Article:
James Denholm-Price has been using Numbas to test first year Linear Algebra students for more than two years.
Adopting Numbas allowed James to replace his multiple-choice paper question sheets with online tests, giving students the chance to test their knowledge of the subject using tests that changed each time.
The randomly-generated questions reduced the risk of copying, and up to 94% of students participated in the practice tests.
Teachers were able to test new e-assessment questions “live” before adding them to final summative assessments.
Clinical Nurse Educator Antony Robinson used Numbas to test new emergency nurses at the Royal Darwin Hospital in Australia.
Antony adapted the tool to help new additions to the hospital’s emergency department to interpret results from an electrocardiogram, a device which measures the electrical activity of the heart.
Nurses were shown a quiz featuring animated heart rhythms, and had to answer a series of questions on what they saw before interpreting the rhythm itself.
Antony said he used Numbas for the tests as it was flexible enough to meet his needs.
“The commercial tools weren’t able to provide for this use case easily”, he said.
Carolijn Tacken teaches maths to classes of 12 to 18-year-old students in the Netherlands.
As many of her class use technology to research and learn, she wished to create quizzes that would reinforce the lessons in each chapter of their textbooks.
Using Numbas, she has created tests to help her students prepare for exams. Some have been uploaded to the school’s Virtual Learning Environment, while others have been added to iBooks and shared using Dropbox.
“It’s great that Numbas works on many different platforms, as a lot of my students have iPads”, she said.
Alex Goddard had recently joined the university as part of the teaching team in the Department of Chemistry. He was keen to give students a way to supplement their learning with online self-check tests.
“I was advised to use Numbas for this purpose, and got to grips with it after playing around with it for a few days”, he said.
Writing the majority of questions himself, he offered the tests to students in the university’s Virtual Learning Environment.
He hopes to roll the tests out to more year groups, and deliver tests on different topics in future.
Development on Numbas continues apace, so I thought it’d be a good idea to start writing about changes in more detail here so they don’t slip by unnoticed. Read the rest
We’ve just released some major new features for Numbas, which means we’ve bumped the version number up to v1.6.
The two big changes are template questions and custom marking scripts. Read the rest
Last week I deployed the new question search and organisation interface to the mathcentre editor. We noticed that the global question database was becoming quite unwieldy now that we have so many users (not complaining!), and finding both your questions and good questions written by others was getting harder. The new interface downplays the big list, instead presenting you with a few different ways in to the most useful parts of the site.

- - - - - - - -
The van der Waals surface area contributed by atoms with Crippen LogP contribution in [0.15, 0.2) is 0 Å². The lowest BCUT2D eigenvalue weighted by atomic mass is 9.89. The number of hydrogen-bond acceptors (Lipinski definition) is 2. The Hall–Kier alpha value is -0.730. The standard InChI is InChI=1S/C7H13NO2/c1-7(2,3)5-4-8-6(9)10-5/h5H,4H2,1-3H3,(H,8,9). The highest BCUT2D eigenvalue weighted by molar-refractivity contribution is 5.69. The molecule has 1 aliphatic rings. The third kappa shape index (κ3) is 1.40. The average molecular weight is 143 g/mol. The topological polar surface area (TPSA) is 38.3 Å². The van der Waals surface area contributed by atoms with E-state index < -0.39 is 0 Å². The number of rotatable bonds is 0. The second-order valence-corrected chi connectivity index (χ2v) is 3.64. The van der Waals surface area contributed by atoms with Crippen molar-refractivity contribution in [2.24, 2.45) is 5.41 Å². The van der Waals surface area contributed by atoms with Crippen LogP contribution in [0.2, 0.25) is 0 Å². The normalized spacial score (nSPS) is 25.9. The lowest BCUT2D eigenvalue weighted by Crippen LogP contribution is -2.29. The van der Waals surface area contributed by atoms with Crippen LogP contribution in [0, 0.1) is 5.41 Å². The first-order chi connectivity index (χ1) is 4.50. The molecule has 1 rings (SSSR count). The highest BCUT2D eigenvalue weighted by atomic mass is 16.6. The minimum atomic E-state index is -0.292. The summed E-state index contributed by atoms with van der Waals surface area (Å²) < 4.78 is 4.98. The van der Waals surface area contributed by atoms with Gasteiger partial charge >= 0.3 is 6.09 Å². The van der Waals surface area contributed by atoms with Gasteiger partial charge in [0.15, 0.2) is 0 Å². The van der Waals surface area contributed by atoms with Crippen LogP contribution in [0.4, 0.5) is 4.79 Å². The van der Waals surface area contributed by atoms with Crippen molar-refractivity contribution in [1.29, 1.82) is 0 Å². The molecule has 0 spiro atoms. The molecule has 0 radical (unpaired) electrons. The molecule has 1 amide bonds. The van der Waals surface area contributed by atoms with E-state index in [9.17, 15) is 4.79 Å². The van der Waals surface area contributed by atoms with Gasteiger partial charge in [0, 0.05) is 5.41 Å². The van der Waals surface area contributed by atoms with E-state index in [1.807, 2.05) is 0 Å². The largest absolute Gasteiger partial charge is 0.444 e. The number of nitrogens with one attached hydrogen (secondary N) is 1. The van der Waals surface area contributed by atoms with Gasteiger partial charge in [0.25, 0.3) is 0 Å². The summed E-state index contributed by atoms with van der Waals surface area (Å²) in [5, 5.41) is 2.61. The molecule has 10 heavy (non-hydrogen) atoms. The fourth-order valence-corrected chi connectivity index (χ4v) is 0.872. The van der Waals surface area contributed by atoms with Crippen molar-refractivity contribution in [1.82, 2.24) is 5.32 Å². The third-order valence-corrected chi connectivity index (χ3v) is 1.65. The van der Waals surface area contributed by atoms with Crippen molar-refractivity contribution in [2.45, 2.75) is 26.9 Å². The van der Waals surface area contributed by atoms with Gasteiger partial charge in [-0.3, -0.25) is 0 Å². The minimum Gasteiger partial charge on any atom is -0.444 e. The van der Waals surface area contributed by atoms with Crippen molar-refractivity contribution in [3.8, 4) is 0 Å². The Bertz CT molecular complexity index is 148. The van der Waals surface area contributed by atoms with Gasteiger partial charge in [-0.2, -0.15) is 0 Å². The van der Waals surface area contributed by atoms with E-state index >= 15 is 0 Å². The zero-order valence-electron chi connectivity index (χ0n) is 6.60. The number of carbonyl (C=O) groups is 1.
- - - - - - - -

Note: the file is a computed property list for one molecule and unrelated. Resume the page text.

The questions index page now shows you a kind of ‘dashboard’, with links to the most popular tags, your recently-edited questions, as well as some highlights picked by us and your starred questions – you can save a question to this list by clicking on the star next to its name on the question edit page. You can still search the entire database by entering keywords or question titles in the search box at the top of the page.
It’s not a coincidence that we also delivered a workshop on using Numbas at eAssessment Scotland 2013. An hour really wasn’t long enough to do very much at all, but everyone seemed very positive about Numbas and keen to investigate it further. I asked for a show of hands at the start to find out who had signed up for the workshop because they’d already heard of Numbas, and I was pleasantly surprised by the response!
In future conference action, James Denholm-Price of Kingston University London will be giving a talk titled “Using Numbas for formative and summative assessment” at CETL-MSOR 2013 on the 10th of September. James used Numbas in his linear algebra course last year and has many interesting things to say about it. Also at CETL our two summer students, Hayley Bishop and Sarah Jowett, will be talking about their work on the maths support wiki we’re creating with Birmingham University, to complement our respective maths support centres. More on that later!
On the 23rd of October I’ll be giving a talk about Numbas at an IOP-sponsored event on “Promoting learning through technology” at Edinburgh University. I don’t think the event has a webpage or even a definite venue yet; I’ll give details when I have them.
Finally, we’ve set up a numbas-users mailing list on Google Groups. The idea is to have a place to discuss Numbas use, ask and answer questions about authoring, and talk about features you’d like to see. Bill has started it off by asking for comments on the new searching interface.
By Dr. Nicholas Parker.
Since 2008 the School of Mathematics and Statistics has incorporated computer-based assessments (CBAs) into its summative, continuous assessment of undergraduate courses, alongside conventional written assignments. These CBAs present mathematical questions, which usually feature equations with randomized coefficients, and then receive and assess a user-input answer, which may be in the form of a numerical or algebraic expression. Feedback in the form of a model solution is then provided to the student.